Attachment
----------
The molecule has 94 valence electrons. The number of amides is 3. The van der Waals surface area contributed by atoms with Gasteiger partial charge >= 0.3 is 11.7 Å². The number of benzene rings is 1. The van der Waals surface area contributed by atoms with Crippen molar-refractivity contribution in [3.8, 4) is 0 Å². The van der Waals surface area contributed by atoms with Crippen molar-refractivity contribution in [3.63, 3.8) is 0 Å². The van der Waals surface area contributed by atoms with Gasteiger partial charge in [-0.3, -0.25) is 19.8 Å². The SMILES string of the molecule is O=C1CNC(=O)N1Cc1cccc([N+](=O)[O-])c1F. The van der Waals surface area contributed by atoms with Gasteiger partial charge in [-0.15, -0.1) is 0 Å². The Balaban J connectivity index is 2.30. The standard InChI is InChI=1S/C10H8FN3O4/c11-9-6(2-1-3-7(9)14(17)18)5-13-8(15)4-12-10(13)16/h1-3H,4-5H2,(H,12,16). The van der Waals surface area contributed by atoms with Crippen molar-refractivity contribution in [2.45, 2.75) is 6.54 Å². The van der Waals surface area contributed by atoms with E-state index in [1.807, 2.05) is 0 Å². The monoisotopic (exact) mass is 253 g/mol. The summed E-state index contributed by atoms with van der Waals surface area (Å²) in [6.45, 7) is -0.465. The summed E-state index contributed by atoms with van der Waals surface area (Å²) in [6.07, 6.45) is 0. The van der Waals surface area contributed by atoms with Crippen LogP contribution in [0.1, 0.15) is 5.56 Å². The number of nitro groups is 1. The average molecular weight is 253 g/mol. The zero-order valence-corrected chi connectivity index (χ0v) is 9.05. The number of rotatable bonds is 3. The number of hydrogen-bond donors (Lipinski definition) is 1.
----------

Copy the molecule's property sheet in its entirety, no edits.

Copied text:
The molecule has 94 valence electrons. The number of amides is 3. The van der Waals surface area contributed by atoms with Gasteiger partial charge >= 0.3 is 11.7 Å². The number of benzene rings is 1. The van der Waals surface area contributed by atoms with Crippen molar-refractivity contribution in [3.8, 4) is 0 Å². The van der Waals surface area contributed by atoms with Crippen molar-refractivity contribution in [3.63, 3.8) is 0 Å². The van der Waals surface area contributed by atoms with Gasteiger partial charge in [-0.3, -0.25) is 19.8 Å². The SMILES string of the molecule is O=C1CNC(=O)N1Cc1cccc([N+](=O)[O-])c1F. The van der Waals surface area contributed by atoms with Gasteiger partial charge in [-0.15, -0.1) is 0 Å². The Balaban J connectivity index is 2.30. The standard InChI is InChI=1S/C10H8FN3O4/c11-9-6(2-1-3-7(9)14(17)18)5-13-8(15)4-12-10(13)16/h1-3H,4-5H2,(H,12,16). The van der Waals surface area contributed by atoms with Crippen molar-refractivity contribution in [2.45, 2.75) is 6.54 Å². The van der Waals surface area contributed by atoms with E-state index in [1.807, 2.05) is 0 Å². The monoisotopic (exact) mass is 253 g/mol. The summed E-state index contributed by atoms with van der Waals surface area (Å²) in [6.45, 7) is -0.465. The summed E-state index contributed by atoms with van der Waals surface area (Å²) in [6.07, 6.45) is 0. The van der Waals surface area contributed by atoms with Crippen LogP contribution in [0.1, 0.15) is 5.56 Å². The number of nitro groups is 1. The average molecular weight is 253 g/mol. The zero-order valence-corrected chi connectivity index (χ0v) is 9.05. The number of rotatable bonds is 3. The number of hydrogen-bond donors (Lipinski definition) is 1.